- Non-profit operators with experience supporting vulnerable people will be managing the temporary housing
- Staff will be onsite to support residents 24/7
- Residents will have access to daily meals, cleaning services and medical care
What will happen to people over the long term?
- The hotels and community centres are an interim solution to reduce homelessness until more permanent housing solutions can be made available
- BC Housing is working with all our partners to ensure anyone moving from the camps is offered housing options now and over the longer term. We do not want to see anyone forced back into homelessness
- BC Housing recognizes there is an urgent need and we are working with local municipalities, health authorities and non-profit partners to develop permanent supportive housing
Are we moving everyone from the camps into the same hotel?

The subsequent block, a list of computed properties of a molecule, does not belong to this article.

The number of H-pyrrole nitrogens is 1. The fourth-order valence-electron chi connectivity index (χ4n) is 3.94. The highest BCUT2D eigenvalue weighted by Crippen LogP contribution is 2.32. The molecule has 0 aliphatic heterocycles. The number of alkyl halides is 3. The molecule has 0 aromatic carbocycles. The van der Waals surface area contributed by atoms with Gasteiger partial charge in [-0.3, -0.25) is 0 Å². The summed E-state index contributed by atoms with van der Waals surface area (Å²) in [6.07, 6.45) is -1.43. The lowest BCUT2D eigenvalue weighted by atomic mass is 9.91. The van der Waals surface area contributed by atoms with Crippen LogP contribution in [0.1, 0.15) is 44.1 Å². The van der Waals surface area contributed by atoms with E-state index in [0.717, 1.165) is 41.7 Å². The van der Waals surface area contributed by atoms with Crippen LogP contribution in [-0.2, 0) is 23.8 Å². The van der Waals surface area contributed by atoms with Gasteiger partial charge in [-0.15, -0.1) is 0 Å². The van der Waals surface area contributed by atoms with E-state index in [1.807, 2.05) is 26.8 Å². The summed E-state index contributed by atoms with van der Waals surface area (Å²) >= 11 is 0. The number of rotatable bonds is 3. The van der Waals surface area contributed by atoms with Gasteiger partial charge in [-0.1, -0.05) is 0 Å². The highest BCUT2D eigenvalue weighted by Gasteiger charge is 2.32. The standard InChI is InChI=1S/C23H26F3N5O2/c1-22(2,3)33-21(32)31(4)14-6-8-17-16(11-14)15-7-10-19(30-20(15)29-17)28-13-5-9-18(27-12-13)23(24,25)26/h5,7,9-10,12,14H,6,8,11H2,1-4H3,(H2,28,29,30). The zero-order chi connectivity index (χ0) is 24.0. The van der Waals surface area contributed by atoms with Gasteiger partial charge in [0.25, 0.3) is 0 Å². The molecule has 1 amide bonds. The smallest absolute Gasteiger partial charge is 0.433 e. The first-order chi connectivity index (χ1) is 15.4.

- No. BC Housing will work with our partners to have a mix of different people at each building, and to provide them with the right kinds of supports to live there
- We recognize each person has different housing needs. One solution will not work for everyone
What is being done to ensure the staff, residents and neighbours are protected?
We are following Public Health guidance to reduce potential exposure to the virus and ensure protocols are in place to protect residents, non-profit and hotel staff, and the local neighbours, including:
- Every operator follows BC Centre for Disease Control and health authority direction in terms of self-isolation and visitor policies at their buildings
- Non-profit staff are available to support residents in following isolation protocols
- Staff monitor who goes in and out of these locations
- Staff are provided with personal protective equipment and follow health guidelines around regular handwashing and physical distancing
These hotels are being rented on a temporary basis. As part of the contract, BC Housing has committed to professional and rigorous cleaning of all buildings prior to handing them back over to the owner.
What if I have more questions?
Please send them to BC Housing at firstname.lastname@example.org.